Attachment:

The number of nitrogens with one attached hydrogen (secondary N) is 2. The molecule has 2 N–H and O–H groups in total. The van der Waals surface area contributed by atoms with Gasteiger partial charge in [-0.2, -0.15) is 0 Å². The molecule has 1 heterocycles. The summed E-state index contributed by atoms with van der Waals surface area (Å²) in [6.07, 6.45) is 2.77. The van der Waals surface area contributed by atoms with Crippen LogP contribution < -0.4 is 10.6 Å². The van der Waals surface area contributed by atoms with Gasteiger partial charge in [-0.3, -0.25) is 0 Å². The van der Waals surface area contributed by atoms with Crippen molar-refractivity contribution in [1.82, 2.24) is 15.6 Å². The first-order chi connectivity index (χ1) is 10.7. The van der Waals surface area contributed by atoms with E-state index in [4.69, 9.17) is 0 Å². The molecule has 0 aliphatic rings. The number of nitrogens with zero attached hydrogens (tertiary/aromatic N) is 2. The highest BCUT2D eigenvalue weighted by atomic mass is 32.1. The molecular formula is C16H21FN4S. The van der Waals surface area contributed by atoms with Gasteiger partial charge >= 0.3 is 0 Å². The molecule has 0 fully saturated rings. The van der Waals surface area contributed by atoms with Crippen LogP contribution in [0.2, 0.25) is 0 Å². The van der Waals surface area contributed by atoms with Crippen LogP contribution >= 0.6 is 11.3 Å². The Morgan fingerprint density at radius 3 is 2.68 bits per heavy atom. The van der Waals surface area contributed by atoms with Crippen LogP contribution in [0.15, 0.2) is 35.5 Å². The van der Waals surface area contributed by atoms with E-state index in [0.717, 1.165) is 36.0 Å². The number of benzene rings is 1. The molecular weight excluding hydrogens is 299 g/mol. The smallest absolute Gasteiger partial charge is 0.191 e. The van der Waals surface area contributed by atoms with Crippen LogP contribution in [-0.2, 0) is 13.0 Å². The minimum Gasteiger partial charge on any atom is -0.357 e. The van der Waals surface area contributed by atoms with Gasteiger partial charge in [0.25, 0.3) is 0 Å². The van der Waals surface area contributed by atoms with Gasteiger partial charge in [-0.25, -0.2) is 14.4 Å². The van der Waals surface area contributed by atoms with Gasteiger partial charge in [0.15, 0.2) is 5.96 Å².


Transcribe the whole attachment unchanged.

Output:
The number of nitrogens with one attached hydrogen (secondary N) is 2. The molecule has 2 N–H and O–H groups in total. The van der Waals surface area contributed by atoms with Gasteiger partial charge in [-0.2, -0.15) is 0 Å². The molecule has 1 heterocycles. The summed E-state index contributed by atoms with van der Waals surface area (Å²) in [6.07, 6.45) is 2.77. The van der Waals surface area contributed by atoms with Crippen LogP contribution < -0.4 is 10.6 Å². The van der Waals surface area contributed by atoms with Gasteiger partial charge in [-0.3, -0.25) is 0 Å². The van der Waals surface area contributed by atoms with Crippen molar-refractivity contribution in [1.82, 2.24) is 15.6 Å². The first-order chi connectivity index (χ1) is 10.7. The van der Waals surface area contributed by atoms with E-state index in [4.69, 9.17) is 0 Å². The molecule has 0 aliphatic rings. The number of nitrogens with zero attached hydrogens (tertiary/aromatic N) is 2. The highest BCUT2D eigenvalue weighted by atomic mass is 32.1. The molecular formula is C16H21FN4S. The van der Waals surface area contributed by atoms with Gasteiger partial charge >= 0.3 is 0 Å². The molecule has 0 fully saturated rings. The van der Waals surface area contributed by atoms with Crippen LogP contribution in [0.2, 0.25) is 0 Å². The van der Waals surface area contributed by atoms with Crippen LogP contribution >= 0.6 is 11.3 Å². The Morgan fingerprint density at radius 3 is 2.68 bits per heavy atom. The van der Waals surface area contributed by atoms with Crippen LogP contribution in [0.15, 0.2) is 35.5 Å². The van der Waals surface area contributed by atoms with E-state index in [0.717, 1.165) is 36.0 Å². The number of benzene rings is 1. The molecular weight excluding hydrogens is 299 g/mol. The smallest absolute Gasteiger partial charge is 0.191 e. The van der Waals surface area contributed by atoms with Crippen LogP contribution in [-0.2, 0) is 13.0 Å². The minimum Gasteiger partial charge on any atom is -0.357 e. The van der Waals surface area contributed by atoms with Gasteiger partial charge in [0.25, 0.3) is 0 Å². The van der Waals surface area contributed by atoms with Gasteiger partial charge in [-0.25, -0.2) is 14.4 Å². The van der Waals surface area contributed by atoms with Gasteiger partial charge in [0.15, 0.2) is 5.96 Å².